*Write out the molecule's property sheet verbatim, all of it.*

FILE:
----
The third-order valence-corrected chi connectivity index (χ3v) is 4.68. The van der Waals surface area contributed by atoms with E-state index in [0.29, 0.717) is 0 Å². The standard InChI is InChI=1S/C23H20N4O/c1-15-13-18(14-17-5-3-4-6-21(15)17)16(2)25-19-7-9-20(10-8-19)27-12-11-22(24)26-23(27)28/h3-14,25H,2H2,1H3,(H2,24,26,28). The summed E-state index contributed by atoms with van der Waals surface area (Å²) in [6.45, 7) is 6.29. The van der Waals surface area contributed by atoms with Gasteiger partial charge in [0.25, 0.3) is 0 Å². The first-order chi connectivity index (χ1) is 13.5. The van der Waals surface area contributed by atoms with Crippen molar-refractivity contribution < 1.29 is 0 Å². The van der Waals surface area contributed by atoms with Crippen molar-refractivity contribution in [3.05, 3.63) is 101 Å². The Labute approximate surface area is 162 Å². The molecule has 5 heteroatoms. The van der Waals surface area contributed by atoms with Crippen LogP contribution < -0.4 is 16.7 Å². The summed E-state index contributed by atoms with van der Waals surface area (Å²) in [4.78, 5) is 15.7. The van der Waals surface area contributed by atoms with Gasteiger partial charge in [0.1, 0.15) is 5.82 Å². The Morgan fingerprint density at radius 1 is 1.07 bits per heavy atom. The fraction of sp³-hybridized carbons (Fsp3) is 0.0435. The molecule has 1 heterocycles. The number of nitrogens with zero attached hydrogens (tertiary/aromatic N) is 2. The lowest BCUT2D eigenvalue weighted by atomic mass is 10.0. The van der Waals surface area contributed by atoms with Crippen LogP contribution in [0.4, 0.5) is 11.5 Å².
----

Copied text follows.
The third-order valence-corrected chi connectivity index (χ3v) is 4.68. The van der Waals surface area contributed by atoms with E-state index in [0.29, 0.717) is 0 Å². The standard InChI is InChI=1S/C23H20N4O/c1-15-13-18(14-17-5-3-4-6-21(15)17)16(2)25-19-7-9-20(10-8-19)27-12-11-22(24)26-23(27)28/h3-14,25H,2H2,1H3,(H2,24,26,28). The summed E-state index contributed by atoms with van der Waals surface area (Å²) in [6.45, 7) is 6.29. The van der Waals surface area contributed by atoms with Gasteiger partial charge in [0.25, 0.3) is 0 Å². The first-order chi connectivity index (χ1) is 13.5. The van der Waals surface area contributed by atoms with Crippen molar-refractivity contribution < 1.29 is 0 Å². The van der Waals surface area contributed by atoms with Crippen molar-refractivity contribution in [3.05, 3.63) is 101 Å². The Labute approximate surface area is 162 Å². The molecule has 5 heteroatoms. The van der Waals surface area contributed by atoms with Crippen LogP contribution < -0.4 is 16.7 Å². The summed E-state index contributed by atoms with van der Waals surface area (Å²) in [4.78, 5) is 15.7. The van der Waals surface area contributed by atoms with Gasteiger partial charge in [0.1, 0.15) is 5.82 Å². The Morgan fingerprint density at radius 1 is 1.07 bits per heavy atom. The fraction of sp³-hybridized carbons (Fsp3) is 0.0435. The molecule has 1 heterocycles. The number of nitrogens with zero attached hydrogens (tertiary/aromatic N) is 2. The lowest BCUT2D eigenvalue weighted by atomic mass is 10.0. The van der Waals surface area contributed by atoms with Crippen LogP contribution in [0.4, 0.5) is 11.5 Å².